Teachers and students in the Campbell Union High School District protest outside of the district office because of lower pay checks on Thursday, Oct. 7, 2021 in San Jose, Calif. (Jana Kadah/Bay City News)

“Ask me about my pay cut” pins and a wave of red took over the Campbell Union High School District board meeting Thursday evening.

After an hour of protesting outside the district office, more than 50 teachers gathered in the meeting room to make their voices heard.

The public comments, almost all from of teachers, were an impassioned plea to, at the very least, pay teachers what they were making last year, and at best, give them an additional raise to offset cost-of-living expenses.

Right now, the Campbell district’s 413 teachers are making $5,000 less than they were last year. Teachers are calling it a pay cut.

But the district maintains that it did not cut teacher’s pay because the $5,000 that’s “missing” from paychecks now was an off-schedule one-time pay for the last year.

“Think of it like a bonus,” said April Dizon, the district’s assistant superintendent of business services.

Semantics aside, the amount teachers are getting now is less than it was last year and not in line with what their three-year contract stipulated.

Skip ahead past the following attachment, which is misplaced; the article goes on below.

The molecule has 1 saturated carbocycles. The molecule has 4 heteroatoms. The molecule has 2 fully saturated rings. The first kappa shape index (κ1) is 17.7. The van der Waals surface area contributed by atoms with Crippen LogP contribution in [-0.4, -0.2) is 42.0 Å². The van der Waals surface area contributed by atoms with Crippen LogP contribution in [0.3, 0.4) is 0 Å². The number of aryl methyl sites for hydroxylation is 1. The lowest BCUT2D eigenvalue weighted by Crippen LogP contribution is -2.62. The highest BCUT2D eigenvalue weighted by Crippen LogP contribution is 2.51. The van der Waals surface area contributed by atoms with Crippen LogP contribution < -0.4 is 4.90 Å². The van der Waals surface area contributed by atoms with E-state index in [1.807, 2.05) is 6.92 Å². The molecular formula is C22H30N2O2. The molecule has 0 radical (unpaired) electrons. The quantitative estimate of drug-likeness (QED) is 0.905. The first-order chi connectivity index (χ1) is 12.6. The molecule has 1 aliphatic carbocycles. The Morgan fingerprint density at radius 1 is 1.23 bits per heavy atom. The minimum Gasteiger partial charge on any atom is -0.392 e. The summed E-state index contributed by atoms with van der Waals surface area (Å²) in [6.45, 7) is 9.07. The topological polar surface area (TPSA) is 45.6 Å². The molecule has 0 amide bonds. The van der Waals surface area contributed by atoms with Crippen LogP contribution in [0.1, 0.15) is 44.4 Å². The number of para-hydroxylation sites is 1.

This is because the teacher’s union and the district have not been able to reach an agreement regarding teacher salaries for the final year of the contract. And so, until an agreement is reached, the base pay for teachers will remain what it was in 2019, but without the “bonus pay.”

Nick Cortez, a bargaining chair for the teacher’s union, the Campbell High School Teachers Association, said he was frustrated that the district would call the decrease in pay anything other than a pay cut.

“I mean, if you’re getting paid one amount one year, and your pay goes down by $5,000, what else do you call that besides a pay cut?” Cortez said. “I don’t know that you can call it anything else.”

Teachers who picketed outside and spoke during public comment echoed the same sentiment.

“These last two months, I had to make choices about hearing aids, physical devices, or, you know, or a couple of bills that are more discretionary,” Tiffany Ylarregui, a teacher at Branham High School said. “I live in a home I cannot afford and it’s not nice, it’s a basic condo.”